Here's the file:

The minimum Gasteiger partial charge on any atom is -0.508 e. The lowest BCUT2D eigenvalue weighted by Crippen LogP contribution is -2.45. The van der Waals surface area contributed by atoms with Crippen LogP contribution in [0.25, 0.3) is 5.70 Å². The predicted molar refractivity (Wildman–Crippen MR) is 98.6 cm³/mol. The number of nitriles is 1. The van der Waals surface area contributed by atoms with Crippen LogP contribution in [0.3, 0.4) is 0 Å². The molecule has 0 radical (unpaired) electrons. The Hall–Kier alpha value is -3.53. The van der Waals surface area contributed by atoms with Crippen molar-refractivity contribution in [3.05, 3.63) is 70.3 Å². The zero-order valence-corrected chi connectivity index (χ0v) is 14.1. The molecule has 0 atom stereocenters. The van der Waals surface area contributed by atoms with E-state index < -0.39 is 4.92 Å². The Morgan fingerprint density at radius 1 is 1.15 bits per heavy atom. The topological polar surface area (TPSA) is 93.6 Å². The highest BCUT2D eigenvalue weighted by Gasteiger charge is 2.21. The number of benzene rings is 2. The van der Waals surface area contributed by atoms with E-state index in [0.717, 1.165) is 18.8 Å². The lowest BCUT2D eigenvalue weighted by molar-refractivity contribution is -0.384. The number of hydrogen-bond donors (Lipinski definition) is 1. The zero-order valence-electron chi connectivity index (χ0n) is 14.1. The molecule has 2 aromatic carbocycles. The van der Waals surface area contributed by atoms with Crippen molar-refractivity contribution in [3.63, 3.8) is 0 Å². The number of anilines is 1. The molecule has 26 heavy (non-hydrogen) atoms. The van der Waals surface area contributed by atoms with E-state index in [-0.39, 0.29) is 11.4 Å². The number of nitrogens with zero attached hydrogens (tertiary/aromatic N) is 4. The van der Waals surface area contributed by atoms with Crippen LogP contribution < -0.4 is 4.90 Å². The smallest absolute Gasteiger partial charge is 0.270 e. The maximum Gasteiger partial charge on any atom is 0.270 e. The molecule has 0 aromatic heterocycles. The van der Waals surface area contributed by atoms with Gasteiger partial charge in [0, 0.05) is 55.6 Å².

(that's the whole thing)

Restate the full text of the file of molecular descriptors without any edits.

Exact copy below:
The minimum Gasteiger partial charge on any atom is -0.508 e. The lowest BCUT2D eigenvalue weighted by Crippen LogP contribution is -2.45. The van der Waals surface area contributed by atoms with Crippen LogP contribution in [0.25, 0.3) is 5.70 Å². The predicted molar refractivity (Wildman–Crippen MR) is 98.6 cm³/mol. The number of nitriles is 1. The van der Waals surface area contributed by atoms with Crippen LogP contribution in [0.3, 0.4) is 0 Å². The molecule has 0 radical (unpaired) electrons. The Hall–Kier alpha value is -3.53. The van der Waals surface area contributed by atoms with Crippen molar-refractivity contribution in [3.05, 3.63) is 70.3 Å². The zero-order valence-corrected chi connectivity index (χ0v) is 14.1. The molecule has 0 atom stereocenters. The van der Waals surface area contributed by atoms with E-state index < -0.39 is 4.92 Å². The Morgan fingerprint density at radius 1 is 1.15 bits per heavy atom. The topological polar surface area (TPSA) is 93.6 Å². The highest BCUT2D eigenvalue weighted by Gasteiger charge is 2.21. The number of benzene rings is 2. The van der Waals surface area contributed by atoms with E-state index in [0.717, 1.165) is 18.8 Å². The lowest BCUT2D eigenvalue weighted by molar-refractivity contribution is -0.384. The number of hydrogen-bond donors (Lipinski definition) is 1. The zero-order valence-electron chi connectivity index (χ0n) is 14.1. The molecule has 2 aromatic carbocycles. The van der Waals surface area contributed by atoms with Crippen molar-refractivity contribution in [3.63, 3.8) is 0 Å². The number of anilines is 1. The molecule has 26 heavy (non-hydrogen) atoms. The van der Waals surface area contributed by atoms with E-state index in [-0.39, 0.29) is 11.4 Å². The number of nitrogens with zero attached hydrogens (tertiary/aromatic N) is 4. The van der Waals surface area contributed by atoms with Crippen LogP contribution < -0.4 is 4.90 Å². The smallest absolute Gasteiger partial charge is 0.270 e. The maximum Gasteiger partial charge on any atom is 0.270 e. The molecule has 0 aromatic heterocycles. The van der Waals surface area contributed by atoms with Gasteiger partial charge in [0, 0.05) is 55.6 Å².